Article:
CoOportunity’s many customers needed more medical care than expected, according to Nick Gerhart, Iowa’s insurance commissioner, and it had priced its plans too low. After taking control of the co-op in late December, Mr. Gerhart decided last month that it could not be saved and asked a court to liquidate it. The co-op, he said at the time, faced more than $150 million in liabilities. That left its customers scrambling for new coverage, and providers wondering if millions of dollars in outstanding claims would ever get paid.
More broadly, it raised the question of whether one of the Affordable Care Act’s biggest experiments in holding down insurance costs was in trouble beyond Iowa and Nebraska. The co-ops, which the law says must be “consumer governed” by boards elected by their customers, have received nearly $2 billion in federal loans, including $145 million that went to CoOportunity. They were initially supposed to receive $6 billion over time, but Congress later slashed the amount and virtually no funds remain….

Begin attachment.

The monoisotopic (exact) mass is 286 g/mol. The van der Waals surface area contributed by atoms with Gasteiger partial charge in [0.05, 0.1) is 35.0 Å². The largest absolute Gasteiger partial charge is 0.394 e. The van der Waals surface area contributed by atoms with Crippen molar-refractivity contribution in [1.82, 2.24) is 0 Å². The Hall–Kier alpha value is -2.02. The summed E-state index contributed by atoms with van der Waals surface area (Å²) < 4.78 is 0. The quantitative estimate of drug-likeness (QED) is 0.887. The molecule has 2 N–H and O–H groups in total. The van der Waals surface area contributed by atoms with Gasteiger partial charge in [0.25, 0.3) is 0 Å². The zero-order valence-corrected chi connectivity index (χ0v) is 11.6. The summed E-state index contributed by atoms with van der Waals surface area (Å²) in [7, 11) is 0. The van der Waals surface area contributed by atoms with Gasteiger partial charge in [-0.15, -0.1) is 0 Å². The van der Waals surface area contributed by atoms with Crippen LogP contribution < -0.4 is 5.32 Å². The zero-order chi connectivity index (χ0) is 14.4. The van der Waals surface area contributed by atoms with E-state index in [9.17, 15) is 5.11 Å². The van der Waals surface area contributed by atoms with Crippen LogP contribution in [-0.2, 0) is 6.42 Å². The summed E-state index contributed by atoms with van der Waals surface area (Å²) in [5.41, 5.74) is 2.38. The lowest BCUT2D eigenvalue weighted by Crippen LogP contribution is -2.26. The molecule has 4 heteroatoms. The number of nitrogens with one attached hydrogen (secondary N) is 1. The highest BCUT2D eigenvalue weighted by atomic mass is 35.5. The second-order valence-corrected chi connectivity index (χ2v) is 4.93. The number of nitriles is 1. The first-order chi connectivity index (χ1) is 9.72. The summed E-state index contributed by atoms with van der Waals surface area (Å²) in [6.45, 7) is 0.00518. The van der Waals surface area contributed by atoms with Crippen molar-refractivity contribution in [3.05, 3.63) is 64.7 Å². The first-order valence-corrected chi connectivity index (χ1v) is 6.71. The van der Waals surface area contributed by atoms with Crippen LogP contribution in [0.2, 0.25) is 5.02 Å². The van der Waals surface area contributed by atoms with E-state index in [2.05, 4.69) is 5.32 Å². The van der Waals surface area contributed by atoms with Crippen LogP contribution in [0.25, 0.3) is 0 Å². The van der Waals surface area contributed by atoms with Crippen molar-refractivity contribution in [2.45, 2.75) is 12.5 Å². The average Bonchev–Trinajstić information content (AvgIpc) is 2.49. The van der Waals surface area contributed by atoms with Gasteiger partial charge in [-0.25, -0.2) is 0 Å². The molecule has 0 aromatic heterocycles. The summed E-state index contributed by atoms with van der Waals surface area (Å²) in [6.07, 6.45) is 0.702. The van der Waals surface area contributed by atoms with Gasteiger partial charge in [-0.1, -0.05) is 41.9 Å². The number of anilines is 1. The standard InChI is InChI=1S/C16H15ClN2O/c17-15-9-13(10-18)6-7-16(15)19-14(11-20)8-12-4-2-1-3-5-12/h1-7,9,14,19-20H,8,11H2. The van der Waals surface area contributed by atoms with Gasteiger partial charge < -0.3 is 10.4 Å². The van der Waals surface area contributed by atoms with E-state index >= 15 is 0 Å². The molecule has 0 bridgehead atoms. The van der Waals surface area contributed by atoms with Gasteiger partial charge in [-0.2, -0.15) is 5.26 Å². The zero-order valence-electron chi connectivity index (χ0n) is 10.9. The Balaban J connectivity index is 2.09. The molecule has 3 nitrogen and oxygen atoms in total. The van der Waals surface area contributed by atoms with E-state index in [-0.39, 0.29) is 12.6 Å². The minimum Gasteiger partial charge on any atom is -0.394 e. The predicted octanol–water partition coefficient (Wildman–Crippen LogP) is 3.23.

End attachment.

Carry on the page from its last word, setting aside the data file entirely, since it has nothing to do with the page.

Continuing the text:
A recent analysis by the A. M. Best Company, an insurance rating agency, found that all but one of the co-ops reported financial losses through the third quarter of last year. Some analysts say that it is too early to predict the long-term viability of the co-ops, and that first-year losses were expected. But for now, the losses indicate that many were paying more in insurance claims and other expenses than they were receiving in premiums, a problem that seems to have hurt CoOportunity more than the others.